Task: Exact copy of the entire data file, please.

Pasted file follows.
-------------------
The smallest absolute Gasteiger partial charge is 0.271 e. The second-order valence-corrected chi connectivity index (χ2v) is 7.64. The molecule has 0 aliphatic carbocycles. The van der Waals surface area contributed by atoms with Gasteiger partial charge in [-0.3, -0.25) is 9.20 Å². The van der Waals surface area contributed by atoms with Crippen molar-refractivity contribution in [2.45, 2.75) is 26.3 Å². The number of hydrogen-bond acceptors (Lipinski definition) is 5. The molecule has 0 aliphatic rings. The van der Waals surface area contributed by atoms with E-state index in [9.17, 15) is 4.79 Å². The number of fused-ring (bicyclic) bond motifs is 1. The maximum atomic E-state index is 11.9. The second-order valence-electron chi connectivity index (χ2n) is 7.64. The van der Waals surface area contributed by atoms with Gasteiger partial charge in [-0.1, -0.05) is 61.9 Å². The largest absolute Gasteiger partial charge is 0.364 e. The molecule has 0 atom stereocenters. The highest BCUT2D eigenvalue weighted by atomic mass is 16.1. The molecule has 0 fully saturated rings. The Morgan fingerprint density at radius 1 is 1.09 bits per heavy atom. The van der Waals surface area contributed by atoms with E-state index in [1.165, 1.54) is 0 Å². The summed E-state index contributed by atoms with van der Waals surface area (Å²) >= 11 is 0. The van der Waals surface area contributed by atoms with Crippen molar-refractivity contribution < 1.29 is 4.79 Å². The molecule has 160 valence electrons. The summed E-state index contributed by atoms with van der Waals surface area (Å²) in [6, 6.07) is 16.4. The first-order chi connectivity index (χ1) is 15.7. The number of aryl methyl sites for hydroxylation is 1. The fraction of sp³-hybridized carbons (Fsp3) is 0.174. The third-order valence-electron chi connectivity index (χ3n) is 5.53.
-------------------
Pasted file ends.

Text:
The smallest absolute Gasteiger partial charge is 0.271 e. The second-order valence-corrected chi connectivity index (χ2v) is 7.64. The molecule has 0 aliphatic carbocycles. The van der Waals surface area contributed by atoms with Gasteiger partial charge in [-0.3, -0.25) is 9.20 Å². The van der Waals surface area contributed by atoms with Crippen molar-refractivity contribution in [2.45, 2.75) is 26.3 Å². The number of hydrogen-bond acceptors (Lipinski definition) is 5. The molecule has 0 aliphatic rings. The van der Waals surface area contributed by atoms with E-state index in [9.17, 15) is 4.79 Å². The number of fused-ring (bicyclic) bond motifs is 1. The maximum atomic E-state index is 11.9. The second-order valence-electron chi connectivity index (χ2n) is 7.64. The van der Waals surface area contributed by atoms with Gasteiger partial charge in [-0.1, -0.05) is 61.9 Å². The largest absolute Gasteiger partial charge is 0.364 e. The molecule has 0 atom stereocenters. The highest BCUT2D eigenvalue weighted by atomic mass is 16.1. The molecule has 0 fully saturated rings. The Morgan fingerprint density at radius 1 is 1.09 bits per heavy atom. The van der Waals surface area contributed by atoms with E-state index in [1.165, 1.54) is 0 Å². The summed E-state index contributed by atoms with van der Waals surface area (Å²) >= 11 is 0. The van der Waals surface area contributed by atoms with Crippen molar-refractivity contribution < 1.29 is 4.79 Å². The molecule has 160 valence electrons. The summed E-state index contributed by atoms with van der Waals surface area (Å²) in [6, 6.07) is 16.4. The first-order chi connectivity index (χ1) is 15.7. The number of aryl methyl sites for hydroxylation is 1. The fraction of sp³-hybridized carbons (Fsp3) is 0.174. The third-order valence-electron chi connectivity index (χ3n) is 5.53.